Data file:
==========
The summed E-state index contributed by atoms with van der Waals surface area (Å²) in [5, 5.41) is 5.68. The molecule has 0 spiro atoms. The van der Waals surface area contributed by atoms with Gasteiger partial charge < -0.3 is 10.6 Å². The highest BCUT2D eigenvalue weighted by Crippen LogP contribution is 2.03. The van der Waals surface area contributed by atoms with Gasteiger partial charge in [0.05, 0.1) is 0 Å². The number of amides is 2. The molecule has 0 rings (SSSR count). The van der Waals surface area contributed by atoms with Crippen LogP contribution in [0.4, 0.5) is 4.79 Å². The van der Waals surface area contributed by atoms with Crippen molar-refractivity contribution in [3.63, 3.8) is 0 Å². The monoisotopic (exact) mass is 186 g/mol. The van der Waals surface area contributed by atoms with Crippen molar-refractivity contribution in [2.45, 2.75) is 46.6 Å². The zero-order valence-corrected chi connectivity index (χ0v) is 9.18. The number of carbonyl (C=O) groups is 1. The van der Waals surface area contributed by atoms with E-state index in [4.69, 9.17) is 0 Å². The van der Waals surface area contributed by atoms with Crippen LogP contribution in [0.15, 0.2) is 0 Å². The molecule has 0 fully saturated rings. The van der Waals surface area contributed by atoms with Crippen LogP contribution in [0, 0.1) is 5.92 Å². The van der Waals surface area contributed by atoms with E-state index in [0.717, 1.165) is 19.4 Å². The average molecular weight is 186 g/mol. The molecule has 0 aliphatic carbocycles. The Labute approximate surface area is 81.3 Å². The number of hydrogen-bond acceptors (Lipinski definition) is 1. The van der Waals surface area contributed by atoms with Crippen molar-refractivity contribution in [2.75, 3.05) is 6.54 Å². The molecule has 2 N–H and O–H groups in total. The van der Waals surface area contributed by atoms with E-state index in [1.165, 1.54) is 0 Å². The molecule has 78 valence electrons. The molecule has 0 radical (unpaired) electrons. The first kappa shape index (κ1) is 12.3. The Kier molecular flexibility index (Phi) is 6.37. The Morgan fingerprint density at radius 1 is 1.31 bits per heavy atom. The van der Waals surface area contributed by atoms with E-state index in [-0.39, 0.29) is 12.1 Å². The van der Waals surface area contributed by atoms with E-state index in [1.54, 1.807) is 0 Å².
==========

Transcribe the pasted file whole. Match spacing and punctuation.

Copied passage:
The summed E-state index contributed by atoms with van der Waals surface area (Å²) in [5, 5.41) is 5.68. The molecule has 0 spiro atoms. The van der Waals surface area contributed by atoms with Gasteiger partial charge < -0.3 is 10.6 Å². The highest BCUT2D eigenvalue weighted by Crippen LogP contribution is 2.03. The van der Waals surface area contributed by atoms with Gasteiger partial charge in [0.05, 0.1) is 0 Å². The number of amides is 2. The molecule has 0 rings (SSSR count). The van der Waals surface area contributed by atoms with Crippen LogP contribution in [0.4, 0.5) is 4.79 Å². The van der Waals surface area contributed by atoms with Crippen molar-refractivity contribution in [3.63, 3.8) is 0 Å². The monoisotopic (exact) mass is 186 g/mol. The van der Waals surface area contributed by atoms with Crippen molar-refractivity contribution in [2.45, 2.75) is 46.6 Å². The zero-order valence-corrected chi connectivity index (χ0v) is 9.18. The number of carbonyl (C=O) groups is 1. The van der Waals surface area contributed by atoms with E-state index in [4.69, 9.17) is 0 Å². The van der Waals surface area contributed by atoms with Crippen LogP contribution in [0.15, 0.2) is 0 Å². The molecule has 0 fully saturated rings. The van der Waals surface area contributed by atoms with Crippen LogP contribution in [0, 0.1) is 5.92 Å². The van der Waals surface area contributed by atoms with E-state index in [0.717, 1.165) is 19.4 Å². The average molecular weight is 186 g/mol. The molecule has 0 aliphatic carbocycles. The Labute approximate surface area is 81.3 Å². The number of hydrogen-bond acceptors (Lipinski definition) is 1. The van der Waals surface area contributed by atoms with Crippen molar-refractivity contribution in [2.75, 3.05) is 6.54 Å². The molecule has 2 N–H and O–H groups in total. The van der Waals surface area contributed by atoms with E-state index in [1.165, 1.54) is 0 Å². The molecule has 78 valence electrons. The molecule has 0 radical (unpaired) electrons. The first kappa shape index (κ1) is 12.3. The Kier molecular flexibility index (Phi) is 6.37. The Morgan fingerprint density at radius 1 is 1.31 bits per heavy atom. The van der Waals surface area contributed by atoms with E-state index in [-0.39, 0.29) is 12.1 Å². The van der Waals surface area contributed by atoms with E-state index in [1.54, 1.807) is 0 Å².